Bankruptcy Warning: Sell Your Shares, ASAP
- Lear Earnings Review: Profit Rises On Solid Performance Across Seating And Electrical Segments
- Travelzoo’s Q2 2016 Results Show Strong Bottom Line Recovery
- Harley-Davidson Earnings Review: Market Share Gain In The U.S. Overshadows Retail Sales Decline
- Here’s How Nokia Can Gain From Its Launch Of Connected Health Devices In India
- Cliffs Natural Resources’ Q2 2016 Earnings Review: Success Of Cost Reduction Initiatives And Recovery In Iron Ore Demand Bode Well For The Rest Of The Year
- Here’s Why General Motors Is Re-Assessing Its India Investment?
Come Thursday at 8:30 AM, the U.S. Census Bureau will release the next round of retail sales data.
And everyone will be tuned in to see if the industry shrugged off the winter blues.
As MarketWatch’s Jeffry Bartash writes, “Almost everyone, it seems, believes an unusually severe winter is all that’s holding back growth.”
Count the top minds at Credit Suisse (CS) among the believers. They contend that “frigid weather likely dampened [retail] activity.”
For that theory to even remotely hold water, though, the faithful need retail sales to rebound 0.2% as expected – compared to the 0.4% decline experienced in January.
What’s my take? As I shared yesterday in my article about the failures in the retail industry, I’m not holding my breath. But we’ll find out who’s right soon enough.
Either way, one retailer’s fate is already sealed, rebound or not. Here’s the overwhelming proof, and how to profit from it . . .
Time for a pop quiz: When did you last set foot in a RadioShack (RSH)? Can’t remember, can you?
Ask any teen or 20-something in your family the same question, and they’ll likely respond, “What’s a RadioShack?”
And that’s pretty much why the company is doomed.
In today’s retail world, RadioShack is completely irrelevant. That’s why I’m not shocked one bit by the company’s announcement last week that it’s shuttering 1,100 locations.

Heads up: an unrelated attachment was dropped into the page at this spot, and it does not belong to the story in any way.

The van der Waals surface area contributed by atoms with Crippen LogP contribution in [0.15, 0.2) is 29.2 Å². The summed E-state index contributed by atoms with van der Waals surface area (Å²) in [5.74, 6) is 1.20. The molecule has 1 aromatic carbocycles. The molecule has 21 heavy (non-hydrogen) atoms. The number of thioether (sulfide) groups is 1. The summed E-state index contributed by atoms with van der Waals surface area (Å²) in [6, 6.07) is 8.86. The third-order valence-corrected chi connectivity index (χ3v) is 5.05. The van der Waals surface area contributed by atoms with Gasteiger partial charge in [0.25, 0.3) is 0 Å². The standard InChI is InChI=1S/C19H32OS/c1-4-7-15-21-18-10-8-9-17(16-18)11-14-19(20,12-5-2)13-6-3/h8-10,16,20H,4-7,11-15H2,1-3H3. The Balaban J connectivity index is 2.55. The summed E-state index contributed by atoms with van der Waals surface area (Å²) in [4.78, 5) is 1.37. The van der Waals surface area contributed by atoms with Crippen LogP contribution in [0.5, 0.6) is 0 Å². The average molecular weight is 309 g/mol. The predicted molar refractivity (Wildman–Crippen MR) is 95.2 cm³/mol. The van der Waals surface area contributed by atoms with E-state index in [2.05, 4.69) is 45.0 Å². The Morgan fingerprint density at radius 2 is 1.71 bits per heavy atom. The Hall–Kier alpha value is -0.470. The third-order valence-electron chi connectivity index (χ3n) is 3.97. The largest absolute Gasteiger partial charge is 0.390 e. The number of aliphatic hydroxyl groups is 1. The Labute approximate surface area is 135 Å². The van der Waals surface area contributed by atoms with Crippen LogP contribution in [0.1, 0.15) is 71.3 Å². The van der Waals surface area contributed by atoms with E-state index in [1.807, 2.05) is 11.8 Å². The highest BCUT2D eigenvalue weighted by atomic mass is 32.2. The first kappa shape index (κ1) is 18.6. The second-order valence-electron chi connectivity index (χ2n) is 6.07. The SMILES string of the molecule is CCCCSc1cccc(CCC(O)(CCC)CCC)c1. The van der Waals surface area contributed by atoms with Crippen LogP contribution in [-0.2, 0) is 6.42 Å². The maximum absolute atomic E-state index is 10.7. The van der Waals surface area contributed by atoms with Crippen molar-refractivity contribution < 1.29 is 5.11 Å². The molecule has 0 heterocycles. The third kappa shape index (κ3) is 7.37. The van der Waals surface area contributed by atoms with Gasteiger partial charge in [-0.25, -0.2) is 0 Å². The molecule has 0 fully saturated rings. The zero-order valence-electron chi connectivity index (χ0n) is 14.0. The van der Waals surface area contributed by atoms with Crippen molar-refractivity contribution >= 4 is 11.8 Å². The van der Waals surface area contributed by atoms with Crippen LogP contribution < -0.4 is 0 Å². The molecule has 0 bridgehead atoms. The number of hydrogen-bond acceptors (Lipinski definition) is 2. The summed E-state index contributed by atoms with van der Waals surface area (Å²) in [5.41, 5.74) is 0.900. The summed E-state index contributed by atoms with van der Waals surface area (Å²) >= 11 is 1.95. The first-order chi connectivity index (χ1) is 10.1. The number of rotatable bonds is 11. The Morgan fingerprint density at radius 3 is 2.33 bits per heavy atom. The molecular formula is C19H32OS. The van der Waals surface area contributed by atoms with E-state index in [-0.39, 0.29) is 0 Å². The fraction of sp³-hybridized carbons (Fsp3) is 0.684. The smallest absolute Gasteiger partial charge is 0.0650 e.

Of course, CEO Joseph Magnacca swears that the company’s turnaround plans are still intact. In his words, the company has just suffered a few setbacks because it’s “weak” in many areas and “just broken” in others.
Puh-lease! The entire operation is broken and needs to be shut down.
Or as Warren Shoulberg of The Robin Report writes, “There just aren’t enough batteries in the world to recharge RadioShack.”
And these particularly damning statistics prove it:
- Even after a fresh $835-million infusion in capital, management still can’t seem to turn things around. The company has lost money for eight quarters in a row (and counting).
- During the holidays, typically the strongest quarter of the year for retailers, RadioShack reported a loss of $191.4 million.
- Same-store sales – a key gauge of a retailer’s health – sank 19% in the last quarter.
- “Consumer perception” of the chain sits in the basement at 8%, according to YouGov BrandIndex. For comparison’s sake, fellow struggling electronics retailer, Best Buy (BBY), boasts a 22% reading.
- Sales per square foot check in at an anemic $400, compared to roughly double that for Best Buy.
You get the picture. The underlying business fundamentals stink. They’ve gotten so bad, in fact, that bond investors are already betting on a full-blown collapse.
In recent weeks, RadioShack’s bond and credit-default swap prices, which represent the cost to insure against a default, spiked to record highs for one- and five-year contracts.
At current levels, Bloomberg reports that the company’s debt should be rated C, which means there’s “little prospect for recovery or principal or interest,” based on Moody’s credit-rating definitions.
Bottom line: I’ve been warning about the troubles at RadioShack since mid-2012. Given the changing retail landscape since then, and the company’s inability to adapt, I’m convinced there’s no need for RadioShack anymore.
So while the analysts at Goldman Sachs (GS) just slapped a $1 price target on shares, I’m going one step further. I’m slapping a $0 price target on shares. I expect the company to file for bankruptcy protection later this year.
And the best way to profit from such an event, while also minimizing our risk, is to buy the January 2015 $1.50 put options. Don’t miss out!
Ahead of the tape,